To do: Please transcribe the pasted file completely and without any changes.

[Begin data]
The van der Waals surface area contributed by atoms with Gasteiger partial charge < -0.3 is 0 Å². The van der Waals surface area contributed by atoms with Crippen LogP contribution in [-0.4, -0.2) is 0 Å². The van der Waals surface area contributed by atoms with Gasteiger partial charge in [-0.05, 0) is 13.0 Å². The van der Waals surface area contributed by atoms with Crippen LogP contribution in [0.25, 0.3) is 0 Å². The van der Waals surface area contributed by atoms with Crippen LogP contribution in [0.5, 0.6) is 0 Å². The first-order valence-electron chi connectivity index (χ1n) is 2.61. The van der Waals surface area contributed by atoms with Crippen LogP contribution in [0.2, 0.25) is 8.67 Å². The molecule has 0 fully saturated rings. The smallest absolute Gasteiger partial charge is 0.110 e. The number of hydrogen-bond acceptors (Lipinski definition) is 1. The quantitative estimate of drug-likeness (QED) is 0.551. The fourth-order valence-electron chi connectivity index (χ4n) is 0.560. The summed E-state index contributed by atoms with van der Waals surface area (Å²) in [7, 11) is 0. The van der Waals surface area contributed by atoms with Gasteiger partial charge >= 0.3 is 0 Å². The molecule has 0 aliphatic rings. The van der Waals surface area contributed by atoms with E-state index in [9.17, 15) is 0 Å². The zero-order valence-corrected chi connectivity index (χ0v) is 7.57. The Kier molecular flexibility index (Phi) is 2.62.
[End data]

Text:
The van der Waals surface area contributed by atoms with Gasteiger partial charge < -0.3 is 0 Å². The van der Waals surface area contributed by atoms with Crippen LogP contribution in [-0.4, -0.2) is 0 Å². The van der Waals surface area contributed by atoms with Gasteiger partial charge in [-0.05, 0) is 13.0 Å². The van der Waals surface area contributed by atoms with Crippen LogP contribution in [0.25, 0.3) is 0 Å². The van der Waals surface area contributed by atoms with Crippen LogP contribution in [0.5, 0.6) is 0 Å². The first-order valence-electron chi connectivity index (χ1n) is 2.61. The van der Waals surface area contributed by atoms with Crippen LogP contribution in [0.2, 0.25) is 8.67 Å². The molecule has 0 fully saturated rings. The smallest absolute Gasteiger partial charge is 0.110 e. The number of hydrogen-bond acceptors (Lipinski definition) is 1. The quantitative estimate of drug-likeness (QED) is 0.551. The fourth-order valence-electron chi connectivity index (χ4n) is 0.560. The summed E-state index contributed by atoms with van der Waals surface area (Å²) in [7, 11) is 0. The van der Waals surface area contributed by atoms with Gasteiger partial charge >= 0.3 is 0 Å². The molecule has 0 aliphatic rings. The van der Waals surface area contributed by atoms with E-state index in [9.17, 15) is 0 Å². The zero-order valence-corrected chi connectivity index (χ0v) is 7.57. The Kier molecular flexibility index (Phi) is 2.62.